A user-based CF algorithm is the most frequently used algorithm in RSs, and its appearance marks the beginning of RSs. The user-based CF framework was proposed by Goldberg et al. [5]. At the core of the user-based CF recommendation method is the assumption that users with similar interests in the past will have common interests in the future, which can be utilized to predict a target user’s rating for an item through a weighted combination of selected neighboring users’ ratings. Therefore, when user A needs a personalized recommendation, the RSs can first find users with similar interests as A, and then, recommend products that these users like, which A has not yet consumed. However, a user-based CF algorithm is not very scalable when facing tens of thousands of potential neighbors. Therefore, an itembased CF method was proposed. An item-based method assumes that the target user may like items similar to their favorite items [6,7]. The CF algorithm generates recommendations based on similarity rules. A user-based CF algorithm recommends items favored by other users who are highly similar to the target user, while an item-based CF algorithm finds items highly similar to the purchased items from a list of items the target user has not purchased.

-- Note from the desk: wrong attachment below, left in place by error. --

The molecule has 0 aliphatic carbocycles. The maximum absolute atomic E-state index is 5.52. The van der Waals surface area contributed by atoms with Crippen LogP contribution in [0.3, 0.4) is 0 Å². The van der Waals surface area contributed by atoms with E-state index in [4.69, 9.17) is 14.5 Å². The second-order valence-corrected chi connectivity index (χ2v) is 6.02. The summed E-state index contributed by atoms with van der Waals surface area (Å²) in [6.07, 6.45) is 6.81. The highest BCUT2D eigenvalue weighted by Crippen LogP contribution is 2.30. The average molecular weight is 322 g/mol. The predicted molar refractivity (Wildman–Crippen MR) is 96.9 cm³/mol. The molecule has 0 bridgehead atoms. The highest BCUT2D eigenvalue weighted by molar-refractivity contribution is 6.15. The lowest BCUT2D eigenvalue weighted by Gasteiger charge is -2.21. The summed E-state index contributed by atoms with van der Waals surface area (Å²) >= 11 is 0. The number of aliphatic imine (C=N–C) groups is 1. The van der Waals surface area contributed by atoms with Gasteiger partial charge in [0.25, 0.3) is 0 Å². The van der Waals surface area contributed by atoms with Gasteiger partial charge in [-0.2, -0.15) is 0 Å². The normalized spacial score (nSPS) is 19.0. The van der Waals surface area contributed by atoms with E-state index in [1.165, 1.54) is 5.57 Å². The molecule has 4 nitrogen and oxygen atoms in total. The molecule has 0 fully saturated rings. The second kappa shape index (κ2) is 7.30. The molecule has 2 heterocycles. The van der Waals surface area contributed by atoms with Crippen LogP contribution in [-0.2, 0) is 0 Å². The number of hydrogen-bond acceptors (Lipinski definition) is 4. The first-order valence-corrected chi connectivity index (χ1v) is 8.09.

However, the problem of data sparsity significantly limits the applicability of a neighborhood-based CF algorithm, thereby reducing the recommendation algorithm’s performance. To solve this problem, several scholars have proposed different methods in related studies and made significant progress. Factorization is regarded as an effective method for solving the problem of data sparsity, and is widely used in RSs [8]. To address the problem of data sparsity, Guo et al. [9] proposed a conceptual model for RSs using a new information source—prior ratings—by integrating the presence of environmental factors whose effects on product evaluation was not studied previously. Hu et al. [10] proposed a hybrid personalized random walk algorithm to handle the data sparsity in web service recommendations based on an existing random walk algorithm and the characteristics of web services. A personalized random walk algorithm was implemented on the service graph to identify more similar neighbors for the current target user requesting the Web service and the target users of each candidate web service. Kermany and Alizadeh [11] proposed a new hybrid method based on an enhanced fuzzy multi-criteria CF, which combines demographic information and an item-based ontology semantic filtering method to effectively alleviate the sparsity problem and improve the recommendation accuracy.